The autumnal equinox from space, captured from geosynchronous orbit with EUMETSAT's Meteosat-9 satellite. EUMETSAT
The autumnal equinox from space, captured from geosynchronous orbit with EUMETSAT's Meteosat-9 satellite. (EUMETSAT)

The Fall Equinox Is Upon Us. So Here's What That Is

The Fall Equinox Is Upon Us. So Here's What That Is

2 min

It's time to savor the first few moments of official fall.

The autumnal equinox is upon us, marking one of two days a year when the amount of daylight matches that of night. (The other is the vernal or spring equinox)The word equinox comes from the Latin "aequus," meaning equal, and "nox," meaning night.

This year, the equinox was today at 12:50 a.m. Pacific Time. Depending on your latitude, you may not receive exactly 12 hours of light and dark. Today, for example, daylight in San Francisco will last roughly 10 seconds longer than in L.A. You can check TimeAndDate.com to calculate the day length for your location.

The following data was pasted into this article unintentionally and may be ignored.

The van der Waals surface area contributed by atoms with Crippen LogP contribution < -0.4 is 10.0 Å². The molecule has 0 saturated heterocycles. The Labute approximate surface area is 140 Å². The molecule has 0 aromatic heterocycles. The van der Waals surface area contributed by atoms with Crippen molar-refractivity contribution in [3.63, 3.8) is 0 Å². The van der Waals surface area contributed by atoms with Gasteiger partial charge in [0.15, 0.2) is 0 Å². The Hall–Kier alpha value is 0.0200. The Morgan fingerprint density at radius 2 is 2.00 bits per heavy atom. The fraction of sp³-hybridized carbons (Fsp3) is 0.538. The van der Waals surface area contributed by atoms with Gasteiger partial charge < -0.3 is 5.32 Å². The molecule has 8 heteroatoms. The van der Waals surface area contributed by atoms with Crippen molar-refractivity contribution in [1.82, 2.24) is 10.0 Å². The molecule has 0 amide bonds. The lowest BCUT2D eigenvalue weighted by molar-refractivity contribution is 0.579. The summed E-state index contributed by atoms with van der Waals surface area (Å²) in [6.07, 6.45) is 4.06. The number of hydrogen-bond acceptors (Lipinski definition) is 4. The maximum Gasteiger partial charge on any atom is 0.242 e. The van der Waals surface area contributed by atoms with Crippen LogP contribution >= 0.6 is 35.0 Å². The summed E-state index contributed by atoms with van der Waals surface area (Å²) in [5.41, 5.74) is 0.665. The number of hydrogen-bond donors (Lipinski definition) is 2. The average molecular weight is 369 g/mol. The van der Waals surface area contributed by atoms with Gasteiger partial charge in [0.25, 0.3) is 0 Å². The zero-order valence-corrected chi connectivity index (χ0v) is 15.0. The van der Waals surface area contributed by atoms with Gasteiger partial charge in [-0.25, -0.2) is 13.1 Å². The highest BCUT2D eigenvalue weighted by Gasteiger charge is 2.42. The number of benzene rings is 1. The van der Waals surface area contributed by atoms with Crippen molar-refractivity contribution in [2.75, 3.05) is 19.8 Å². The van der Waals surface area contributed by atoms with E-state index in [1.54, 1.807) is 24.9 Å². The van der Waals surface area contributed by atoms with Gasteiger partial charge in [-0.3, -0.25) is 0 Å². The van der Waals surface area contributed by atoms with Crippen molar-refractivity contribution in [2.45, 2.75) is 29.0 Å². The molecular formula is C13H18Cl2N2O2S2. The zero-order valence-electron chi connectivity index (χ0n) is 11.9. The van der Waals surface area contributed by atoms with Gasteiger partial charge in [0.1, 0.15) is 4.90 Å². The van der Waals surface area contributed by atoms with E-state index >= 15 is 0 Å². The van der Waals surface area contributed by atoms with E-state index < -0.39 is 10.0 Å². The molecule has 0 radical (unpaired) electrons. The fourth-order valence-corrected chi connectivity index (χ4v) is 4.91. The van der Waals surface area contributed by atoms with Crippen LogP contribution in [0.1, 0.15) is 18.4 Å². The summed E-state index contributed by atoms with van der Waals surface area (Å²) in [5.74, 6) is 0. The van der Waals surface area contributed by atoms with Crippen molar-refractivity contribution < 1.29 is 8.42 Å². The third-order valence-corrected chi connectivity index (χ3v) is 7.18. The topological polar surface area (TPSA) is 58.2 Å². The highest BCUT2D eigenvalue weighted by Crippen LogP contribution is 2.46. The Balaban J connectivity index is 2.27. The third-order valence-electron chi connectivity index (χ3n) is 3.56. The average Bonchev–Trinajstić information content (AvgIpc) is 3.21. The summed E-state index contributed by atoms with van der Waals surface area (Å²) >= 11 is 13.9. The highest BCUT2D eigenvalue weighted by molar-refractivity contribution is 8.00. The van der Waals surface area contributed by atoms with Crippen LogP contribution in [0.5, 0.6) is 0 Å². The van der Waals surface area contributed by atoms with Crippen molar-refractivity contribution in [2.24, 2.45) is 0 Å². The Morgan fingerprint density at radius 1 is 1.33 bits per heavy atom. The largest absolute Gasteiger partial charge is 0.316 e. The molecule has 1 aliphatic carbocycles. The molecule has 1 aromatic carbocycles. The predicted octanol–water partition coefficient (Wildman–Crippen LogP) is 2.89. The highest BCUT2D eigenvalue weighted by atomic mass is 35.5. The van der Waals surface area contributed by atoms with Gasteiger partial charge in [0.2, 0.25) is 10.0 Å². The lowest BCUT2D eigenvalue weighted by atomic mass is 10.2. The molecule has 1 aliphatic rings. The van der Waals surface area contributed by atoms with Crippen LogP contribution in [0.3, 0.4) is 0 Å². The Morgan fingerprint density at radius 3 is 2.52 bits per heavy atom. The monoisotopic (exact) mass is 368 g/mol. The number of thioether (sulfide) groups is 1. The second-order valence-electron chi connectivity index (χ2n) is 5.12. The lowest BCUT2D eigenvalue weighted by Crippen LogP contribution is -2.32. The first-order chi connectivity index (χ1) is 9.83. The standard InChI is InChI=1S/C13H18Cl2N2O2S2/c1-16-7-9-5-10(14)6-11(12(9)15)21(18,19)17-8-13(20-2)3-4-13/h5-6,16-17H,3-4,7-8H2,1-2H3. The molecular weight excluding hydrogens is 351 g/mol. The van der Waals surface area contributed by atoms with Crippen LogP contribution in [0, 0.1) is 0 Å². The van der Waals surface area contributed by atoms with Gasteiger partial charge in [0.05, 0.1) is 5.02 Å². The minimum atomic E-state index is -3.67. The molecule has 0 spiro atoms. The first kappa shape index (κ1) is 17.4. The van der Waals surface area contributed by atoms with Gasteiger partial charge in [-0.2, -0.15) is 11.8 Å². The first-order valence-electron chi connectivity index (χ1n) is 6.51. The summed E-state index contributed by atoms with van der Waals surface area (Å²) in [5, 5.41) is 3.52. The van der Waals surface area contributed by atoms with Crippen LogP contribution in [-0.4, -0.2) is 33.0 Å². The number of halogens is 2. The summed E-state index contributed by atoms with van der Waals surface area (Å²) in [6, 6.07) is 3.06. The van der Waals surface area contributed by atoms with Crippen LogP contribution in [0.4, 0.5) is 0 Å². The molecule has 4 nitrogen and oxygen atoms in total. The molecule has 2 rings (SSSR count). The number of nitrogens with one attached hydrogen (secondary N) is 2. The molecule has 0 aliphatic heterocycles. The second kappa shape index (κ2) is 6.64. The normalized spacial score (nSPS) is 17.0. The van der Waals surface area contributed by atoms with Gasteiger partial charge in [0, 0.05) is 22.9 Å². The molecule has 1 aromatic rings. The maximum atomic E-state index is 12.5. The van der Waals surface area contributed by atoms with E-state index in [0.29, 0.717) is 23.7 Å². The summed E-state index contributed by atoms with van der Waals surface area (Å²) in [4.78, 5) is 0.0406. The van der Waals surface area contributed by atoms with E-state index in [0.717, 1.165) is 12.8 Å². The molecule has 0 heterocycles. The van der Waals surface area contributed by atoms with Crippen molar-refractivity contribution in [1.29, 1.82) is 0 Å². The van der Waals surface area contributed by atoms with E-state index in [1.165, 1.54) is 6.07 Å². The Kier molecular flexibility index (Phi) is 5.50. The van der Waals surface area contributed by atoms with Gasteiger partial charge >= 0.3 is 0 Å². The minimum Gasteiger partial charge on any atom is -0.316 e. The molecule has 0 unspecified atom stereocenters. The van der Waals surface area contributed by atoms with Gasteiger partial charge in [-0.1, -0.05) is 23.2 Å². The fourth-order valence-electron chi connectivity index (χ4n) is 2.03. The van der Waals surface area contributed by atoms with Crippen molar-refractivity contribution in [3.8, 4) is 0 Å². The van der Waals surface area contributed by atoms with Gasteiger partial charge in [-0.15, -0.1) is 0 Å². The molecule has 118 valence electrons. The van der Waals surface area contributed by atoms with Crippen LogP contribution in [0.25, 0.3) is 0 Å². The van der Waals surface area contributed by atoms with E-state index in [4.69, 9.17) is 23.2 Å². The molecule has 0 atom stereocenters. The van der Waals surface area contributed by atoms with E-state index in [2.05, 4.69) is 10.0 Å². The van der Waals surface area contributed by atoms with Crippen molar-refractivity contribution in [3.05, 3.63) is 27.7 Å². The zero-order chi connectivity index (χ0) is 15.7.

What's Happening in Space

If you drew a line across Earth's equator, the equinox occurs when the Sun's path would be right in the middle. On Earth that translates into the sunset appearing due West. During spring and summer, the sun sets to the north of that point (for those in the Northern Hemisphere). In fall and winter, the sun will set to the south of that point.

Why Do the Seasons Change Anyway?

Earth's rotational axis has a tilt as it orbits the Sun. During fall and winter in the Northern Hemisphere, we have more dark than light, meaning less heat from the sun. At the same time, the Southern Hemisphere receives more hours of daylight than night, meaning longer days and more heating. On the equator, the length of days and seasons stays pretty much the same.

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